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Wilmot council holds second closed meeting on recent controversies
KITCHENER -- Wilmot council held a second closed door meeting on Tuesday to discuss some recent controversies in the township.
Council said the meetings were meant to discuss Mayor Les Armstrong’s apology for sharing a "White Lives Matter" post, and the red paint doused on the Sir John A. Macdonald statue in Baden.
In a media release on Tuesday evening, council said the meeting gave them the opportunity for a "frank and heartfelt" conversation about the apology.
Last week, numerous delegations at a special council meeting called for Armstrong to resign after he reposted a video titled "White Lives Matter" on his Facebook page, with the comment, “Another view. Interesting.”
Armstrong said he posted the video to start a discussion, but issued an apology at a regional council meeting last week. He repeated the apology at Friday’s special council meeting in Wilmot.
Councillors discussed their personal experiences since the Facebook post, along with community feedback.
"Any follow-up actions will be decided and carried out by Mayor Armstrong himself," the statement said in part.
Councillors also discussed the controversy surrounding the Sir John A. Macdonald statue. It's been doused with red paint three times in the past week and some are calling for it to come down permanently.
Councillors plan to reach out to stakeholders to discuss the statue and reconciliation. In the statement, township officials said Indigenous communities will be invited to speak with councillors and other staff. They will also speak with other communities affected by Macdonald's policies.
"As I'm sure everyone can appreciate, with the level of emotion and turmoil that's been happening, not an easy conversation to have," Coun. Jenn Pfenning said on Monday. "We wanted to give space for one conversation to happen, everyone to go away, think and come back and have a second conversation."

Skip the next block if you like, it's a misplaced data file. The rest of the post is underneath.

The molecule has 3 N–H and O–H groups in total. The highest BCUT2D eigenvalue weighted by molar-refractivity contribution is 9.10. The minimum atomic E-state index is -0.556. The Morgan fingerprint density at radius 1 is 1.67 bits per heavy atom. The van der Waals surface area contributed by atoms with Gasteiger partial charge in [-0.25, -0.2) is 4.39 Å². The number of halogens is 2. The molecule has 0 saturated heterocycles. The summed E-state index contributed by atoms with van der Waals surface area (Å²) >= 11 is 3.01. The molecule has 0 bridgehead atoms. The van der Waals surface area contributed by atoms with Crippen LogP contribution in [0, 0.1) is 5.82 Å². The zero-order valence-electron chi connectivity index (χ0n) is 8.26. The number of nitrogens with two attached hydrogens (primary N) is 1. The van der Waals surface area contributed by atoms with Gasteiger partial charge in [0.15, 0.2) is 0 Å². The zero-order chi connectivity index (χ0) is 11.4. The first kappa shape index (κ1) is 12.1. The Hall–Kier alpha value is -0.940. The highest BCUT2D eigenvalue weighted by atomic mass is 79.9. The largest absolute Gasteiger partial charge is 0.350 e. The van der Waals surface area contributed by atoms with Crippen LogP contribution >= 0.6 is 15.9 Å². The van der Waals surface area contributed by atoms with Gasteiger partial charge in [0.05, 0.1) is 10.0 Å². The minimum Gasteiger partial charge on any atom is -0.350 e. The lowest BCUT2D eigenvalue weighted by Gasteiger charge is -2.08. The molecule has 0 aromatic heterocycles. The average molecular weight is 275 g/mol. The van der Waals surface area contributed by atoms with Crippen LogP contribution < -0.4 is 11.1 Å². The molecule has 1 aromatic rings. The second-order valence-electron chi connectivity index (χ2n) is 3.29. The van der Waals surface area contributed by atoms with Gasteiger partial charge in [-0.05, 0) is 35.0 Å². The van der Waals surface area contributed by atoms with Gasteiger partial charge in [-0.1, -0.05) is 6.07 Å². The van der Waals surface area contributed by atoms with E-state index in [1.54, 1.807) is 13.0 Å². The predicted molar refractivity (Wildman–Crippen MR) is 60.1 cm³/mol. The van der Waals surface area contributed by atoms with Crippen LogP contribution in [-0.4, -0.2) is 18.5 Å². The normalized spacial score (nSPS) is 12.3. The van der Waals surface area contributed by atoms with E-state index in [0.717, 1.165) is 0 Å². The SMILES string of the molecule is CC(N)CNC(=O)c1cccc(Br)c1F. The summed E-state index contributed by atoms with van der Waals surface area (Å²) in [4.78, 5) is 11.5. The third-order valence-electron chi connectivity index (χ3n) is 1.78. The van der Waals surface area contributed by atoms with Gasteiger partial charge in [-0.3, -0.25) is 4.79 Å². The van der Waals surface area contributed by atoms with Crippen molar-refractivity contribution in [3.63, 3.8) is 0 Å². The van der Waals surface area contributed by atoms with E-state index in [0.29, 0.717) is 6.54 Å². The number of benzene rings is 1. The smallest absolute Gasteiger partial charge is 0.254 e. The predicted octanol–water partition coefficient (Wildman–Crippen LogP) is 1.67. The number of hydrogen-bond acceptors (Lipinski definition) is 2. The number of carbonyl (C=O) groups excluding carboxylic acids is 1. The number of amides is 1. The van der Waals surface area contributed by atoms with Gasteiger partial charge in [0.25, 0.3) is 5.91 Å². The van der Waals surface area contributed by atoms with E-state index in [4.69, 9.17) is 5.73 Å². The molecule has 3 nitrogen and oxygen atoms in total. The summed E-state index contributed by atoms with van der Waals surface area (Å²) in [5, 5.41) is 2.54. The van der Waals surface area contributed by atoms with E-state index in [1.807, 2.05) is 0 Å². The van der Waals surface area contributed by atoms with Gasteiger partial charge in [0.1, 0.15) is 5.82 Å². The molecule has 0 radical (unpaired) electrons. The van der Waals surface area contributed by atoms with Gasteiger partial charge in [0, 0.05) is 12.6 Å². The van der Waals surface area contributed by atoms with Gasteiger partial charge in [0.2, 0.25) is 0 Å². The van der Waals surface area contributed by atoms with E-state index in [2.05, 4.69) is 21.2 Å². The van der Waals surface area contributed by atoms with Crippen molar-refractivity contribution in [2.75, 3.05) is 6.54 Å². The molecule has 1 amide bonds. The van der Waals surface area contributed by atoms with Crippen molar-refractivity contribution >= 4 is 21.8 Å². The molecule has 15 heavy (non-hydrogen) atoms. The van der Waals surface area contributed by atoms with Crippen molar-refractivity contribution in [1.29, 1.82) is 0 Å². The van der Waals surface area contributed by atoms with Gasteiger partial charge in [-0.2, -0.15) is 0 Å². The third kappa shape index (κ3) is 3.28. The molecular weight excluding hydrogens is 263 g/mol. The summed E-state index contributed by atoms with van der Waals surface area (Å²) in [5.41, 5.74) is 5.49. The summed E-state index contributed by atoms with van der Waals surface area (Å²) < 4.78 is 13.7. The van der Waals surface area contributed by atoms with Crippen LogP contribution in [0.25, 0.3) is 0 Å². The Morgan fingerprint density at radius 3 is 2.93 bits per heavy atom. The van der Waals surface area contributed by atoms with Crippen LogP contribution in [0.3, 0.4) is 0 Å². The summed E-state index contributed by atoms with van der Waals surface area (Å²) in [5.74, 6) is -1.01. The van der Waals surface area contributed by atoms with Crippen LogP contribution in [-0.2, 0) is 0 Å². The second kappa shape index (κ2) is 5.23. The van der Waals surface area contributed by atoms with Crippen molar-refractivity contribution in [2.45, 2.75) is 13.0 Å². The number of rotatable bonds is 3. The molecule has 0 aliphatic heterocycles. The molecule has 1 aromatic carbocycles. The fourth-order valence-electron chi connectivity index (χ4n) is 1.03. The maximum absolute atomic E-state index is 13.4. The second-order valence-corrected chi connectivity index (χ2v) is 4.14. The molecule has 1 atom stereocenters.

"Council and staff acknowledge the hurt created in the community and, although all of our experiences are unique, it is by coming together that this community will heal and recover," the statement read. "We are committed to leading in this work."
Former Kitchener resident Alim Nathoo said the mayor's Facebook post broke the Code of Conduct for regional councillors, and he’s filed a formal complaint with Waterloo Region’s integrity commissioner.
"He needs to acknowledge that there is systemic racism and discrimination that exists in Waterloo Region," Nathoo said.
In his apology Armstrong said, “to redeem myself and to show that actions speak louder than words, I will work hard to be part of the movement to create a new platform for change.” However, Nathoo said the lack of specifics in Armstrong's statement are a problem.
"He did not specify what type of training, as well as actions he would take in order to ensure that this doesn't happen again," Nathoo said.
Nathoo said he'd like to see Armstrong lose three months’ pay and take anti-racism and diversity training.
Armstrong said he has no response to the complaint at this time.